By contrast, traditional dietary recommendations for weight loss endorse a fat- and calorie-restricted diet, high in complex carbohydrates. Nevertheless, the clinical practice guidelines do not provide additional recommendations to prevent or control overweight. Studies examining the ideal amount of carbohydrate intake for overweight people have reported inconclusive results. Our recipe featured WSP, pea protein, and plant oil as carbohydrate, protein, and fat sources, respectively, along with a low glycemic index and the following energy distribution: 52% carbohydrate, 22.9% protein, and 25.1% lipid. In our preclinical trial using oral glucose tolerance tests in 20 healthy participants, we noted that the average glycemic index was 36.2 for WSP-MR. The consensus of nutritional recommendations for normal diet by the American Heart Association, American Cancer Society, American Dietetic Association, American Academy of Pediatrics, and the National Institutes of Health suggests consuming 55% carbohydrate, 30% fat, and 15% protein [24]. However, our participants received a low-calorie diet and a modest increase in protein content and glycemic index; this led to an improved rate of completion of the intervention and maintenance of weight loss [28]. Moreover, weight loss diets selected by patients generally have the targeted percentages of energy distribution {fat (20%–40%), protein (15%–25%), and carbohydrates (35%–65%)} without significant differences in the dietary composition [29].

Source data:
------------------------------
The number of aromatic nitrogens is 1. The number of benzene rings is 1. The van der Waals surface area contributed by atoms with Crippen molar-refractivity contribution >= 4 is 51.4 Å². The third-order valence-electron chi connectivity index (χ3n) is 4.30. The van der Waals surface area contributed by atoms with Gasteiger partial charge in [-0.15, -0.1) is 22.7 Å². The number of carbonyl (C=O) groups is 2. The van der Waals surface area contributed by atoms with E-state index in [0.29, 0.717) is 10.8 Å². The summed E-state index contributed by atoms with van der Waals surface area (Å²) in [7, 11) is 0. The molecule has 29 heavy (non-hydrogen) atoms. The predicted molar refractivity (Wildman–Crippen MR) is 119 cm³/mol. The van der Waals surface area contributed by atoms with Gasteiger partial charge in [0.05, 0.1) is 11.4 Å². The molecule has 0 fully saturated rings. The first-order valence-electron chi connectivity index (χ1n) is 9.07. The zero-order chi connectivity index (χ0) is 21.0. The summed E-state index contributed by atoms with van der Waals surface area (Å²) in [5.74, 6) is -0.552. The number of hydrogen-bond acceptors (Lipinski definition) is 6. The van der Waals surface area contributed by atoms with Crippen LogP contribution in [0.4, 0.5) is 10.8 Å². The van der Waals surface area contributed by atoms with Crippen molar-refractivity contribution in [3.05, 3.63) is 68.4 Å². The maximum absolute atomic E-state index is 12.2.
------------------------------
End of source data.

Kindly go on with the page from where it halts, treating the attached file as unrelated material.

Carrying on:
In a review, Howarth et al. indicated that when energy intake is ad libitum, mean additional consumption of fiber at 14 g/day is associated with a 10% decrease in energy intake and 1.9 kg of body weight loss over 3.8 months [30]. According to a recent survey of nutritional intake in Taiwan, adults consumed 16.7 g of dietary fiber daily [31]. In our study, the daily intake of WSP-MR could provide 15.5 g fiber, reaching 51% DRI through the two meals. Because of low dietary calories and high dietary fiber intake, body weight loss can theoretically be improved.
Resistant starch (RS) may be a promising dietary fiber for the prevention or treatment of obesity and its related diseases [32]. According to the source and processing procedure, RS is currently classified in five categories: RS1, RS2, RS3, RS4 and RS5. Consumption of food containing RS4-enriched flour (30% v/v RS4) for 2–12 weeks significantly reduced TC and non-HDL-C levels by 5.5% and 12.8%, respectively, in 89 patients with metabolic syndrome compared with regular or control flour food [33]. In our previous WSP digestibility test, the RS and slowly digestible starch (SDS) contents in WSP were 0.36 ± 0.05 and 48.0 ± 1.8 mg/100 mg, respectively. Therefore, whether the higher SDS content in WSP contributes to weight loss in obese patients warrants further research.